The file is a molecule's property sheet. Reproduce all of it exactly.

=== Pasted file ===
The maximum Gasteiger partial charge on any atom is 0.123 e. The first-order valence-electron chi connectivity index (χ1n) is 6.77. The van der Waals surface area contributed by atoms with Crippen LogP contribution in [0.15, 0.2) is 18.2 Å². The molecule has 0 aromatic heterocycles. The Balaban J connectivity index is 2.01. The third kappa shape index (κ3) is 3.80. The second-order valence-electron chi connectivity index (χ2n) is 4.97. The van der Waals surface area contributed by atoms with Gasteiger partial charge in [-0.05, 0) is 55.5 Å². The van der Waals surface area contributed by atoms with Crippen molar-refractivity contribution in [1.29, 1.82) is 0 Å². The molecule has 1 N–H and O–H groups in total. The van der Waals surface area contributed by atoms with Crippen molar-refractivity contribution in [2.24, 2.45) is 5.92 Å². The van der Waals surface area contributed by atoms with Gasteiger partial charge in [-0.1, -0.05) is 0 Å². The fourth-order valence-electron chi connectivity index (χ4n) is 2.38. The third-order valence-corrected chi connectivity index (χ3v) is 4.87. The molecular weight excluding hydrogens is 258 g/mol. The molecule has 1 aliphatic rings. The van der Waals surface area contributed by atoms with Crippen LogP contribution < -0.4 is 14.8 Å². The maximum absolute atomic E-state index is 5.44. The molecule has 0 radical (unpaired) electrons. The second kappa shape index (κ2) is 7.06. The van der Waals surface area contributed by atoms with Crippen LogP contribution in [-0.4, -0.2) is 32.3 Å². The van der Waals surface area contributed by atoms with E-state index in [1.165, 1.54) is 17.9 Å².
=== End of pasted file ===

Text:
The maximum Gasteiger partial charge on any atom is 0.123 e. The first-order valence-electron chi connectivity index (χ1n) is 6.77. The van der Waals surface area contributed by atoms with Crippen LogP contribution in [0.15, 0.2) is 18.2 Å². The molecule has 0 aromatic heterocycles. The Balaban J connectivity index is 2.01. The third kappa shape index (κ3) is 3.80. The second-order valence-electron chi connectivity index (χ2n) is 4.97. The van der Waals surface area contributed by atoms with Gasteiger partial charge in [-0.05, 0) is 55.5 Å². The van der Waals surface area contributed by atoms with Crippen molar-refractivity contribution in [1.29, 1.82) is 0 Å². The molecule has 1 N–H and O–H groups in total. The van der Waals surface area contributed by atoms with Crippen molar-refractivity contribution in [2.24, 2.45) is 5.92 Å². The van der Waals surface area contributed by atoms with Gasteiger partial charge in [-0.1, -0.05) is 0 Å². The fourth-order valence-electron chi connectivity index (χ4n) is 2.38. The third-order valence-corrected chi connectivity index (χ3v) is 4.87. The molecular weight excluding hydrogens is 258 g/mol. The molecule has 1 aliphatic rings. The van der Waals surface area contributed by atoms with Crippen LogP contribution < -0.4 is 14.8 Å². The maximum absolute atomic E-state index is 5.44. The molecule has 0 radical (unpaired) electrons. The second kappa shape index (κ2) is 7.06. The van der Waals surface area contributed by atoms with Crippen LogP contribution in [-0.4, -0.2) is 32.3 Å². The van der Waals surface area contributed by atoms with E-state index in [1.165, 1.54) is 17.9 Å².